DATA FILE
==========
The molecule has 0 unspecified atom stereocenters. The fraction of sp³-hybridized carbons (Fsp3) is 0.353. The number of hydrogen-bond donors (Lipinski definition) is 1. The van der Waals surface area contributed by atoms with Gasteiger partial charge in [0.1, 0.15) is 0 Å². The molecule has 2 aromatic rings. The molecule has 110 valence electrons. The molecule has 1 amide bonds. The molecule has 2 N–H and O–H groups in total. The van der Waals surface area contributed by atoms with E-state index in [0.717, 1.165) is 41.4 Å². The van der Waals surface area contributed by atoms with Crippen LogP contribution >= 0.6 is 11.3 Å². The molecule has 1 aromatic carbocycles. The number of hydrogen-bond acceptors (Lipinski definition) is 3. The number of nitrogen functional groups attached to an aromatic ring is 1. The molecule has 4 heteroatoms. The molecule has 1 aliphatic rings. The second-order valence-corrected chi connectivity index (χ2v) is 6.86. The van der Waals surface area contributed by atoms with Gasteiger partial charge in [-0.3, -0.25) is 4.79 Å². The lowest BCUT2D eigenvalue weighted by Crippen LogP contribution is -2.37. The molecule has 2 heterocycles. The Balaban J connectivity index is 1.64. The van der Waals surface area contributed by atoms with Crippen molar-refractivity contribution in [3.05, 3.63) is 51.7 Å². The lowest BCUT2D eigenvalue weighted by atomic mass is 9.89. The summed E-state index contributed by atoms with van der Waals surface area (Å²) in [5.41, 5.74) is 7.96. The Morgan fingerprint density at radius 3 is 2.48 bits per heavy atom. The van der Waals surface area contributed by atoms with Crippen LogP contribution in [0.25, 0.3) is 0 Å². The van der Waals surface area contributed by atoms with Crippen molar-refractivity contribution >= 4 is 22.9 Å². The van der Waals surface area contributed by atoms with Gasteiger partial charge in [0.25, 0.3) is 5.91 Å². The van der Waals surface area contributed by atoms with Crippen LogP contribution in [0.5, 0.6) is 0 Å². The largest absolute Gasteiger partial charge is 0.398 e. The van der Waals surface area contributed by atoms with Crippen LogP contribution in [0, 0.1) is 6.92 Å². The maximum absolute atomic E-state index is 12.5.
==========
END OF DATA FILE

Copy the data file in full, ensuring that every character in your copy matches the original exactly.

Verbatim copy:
The molecule has 0 unspecified atom stereocenters. The fraction of sp³-hybridized carbons (Fsp3) is 0.353. The number of hydrogen-bond donors (Lipinski definition) is 1. The van der Waals surface area contributed by atoms with Gasteiger partial charge in [0.1, 0.15) is 0 Å². The molecule has 2 aromatic rings. The molecule has 110 valence electrons. The molecule has 1 amide bonds. The molecule has 2 N–H and O–H groups in total. The van der Waals surface area contributed by atoms with E-state index in [0.717, 1.165) is 41.4 Å². The van der Waals surface area contributed by atoms with Crippen LogP contribution >= 0.6 is 11.3 Å². The molecule has 1 aromatic carbocycles. The number of hydrogen-bond acceptors (Lipinski definition) is 3. The number of nitrogen functional groups attached to an aromatic ring is 1. The molecule has 4 heteroatoms. The molecule has 1 aliphatic rings. The second-order valence-corrected chi connectivity index (χ2v) is 6.86. The van der Waals surface area contributed by atoms with Gasteiger partial charge in [-0.3, -0.25) is 4.79 Å². The lowest BCUT2D eigenvalue weighted by Crippen LogP contribution is -2.37. The molecule has 2 heterocycles. The Balaban J connectivity index is 1.64. The van der Waals surface area contributed by atoms with Crippen molar-refractivity contribution in [3.05, 3.63) is 51.7 Å². The lowest BCUT2D eigenvalue weighted by atomic mass is 9.89. The summed E-state index contributed by atoms with van der Waals surface area (Å²) in [5.41, 5.74) is 7.96. The Morgan fingerprint density at radius 3 is 2.48 bits per heavy atom. The van der Waals surface area contributed by atoms with Crippen LogP contribution in [0.25, 0.3) is 0 Å². The van der Waals surface area contributed by atoms with Crippen molar-refractivity contribution >= 4 is 22.9 Å². The van der Waals surface area contributed by atoms with Gasteiger partial charge in [0.25, 0.3) is 5.91 Å². The van der Waals surface area contributed by atoms with Crippen LogP contribution in [0.5, 0.6) is 0 Å². The largest absolute Gasteiger partial charge is 0.398 e. The van der Waals surface area contributed by atoms with Crippen LogP contribution in [0, 0.1) is 6.92 Å². The maximum absolute atomic E-state index is 12.5.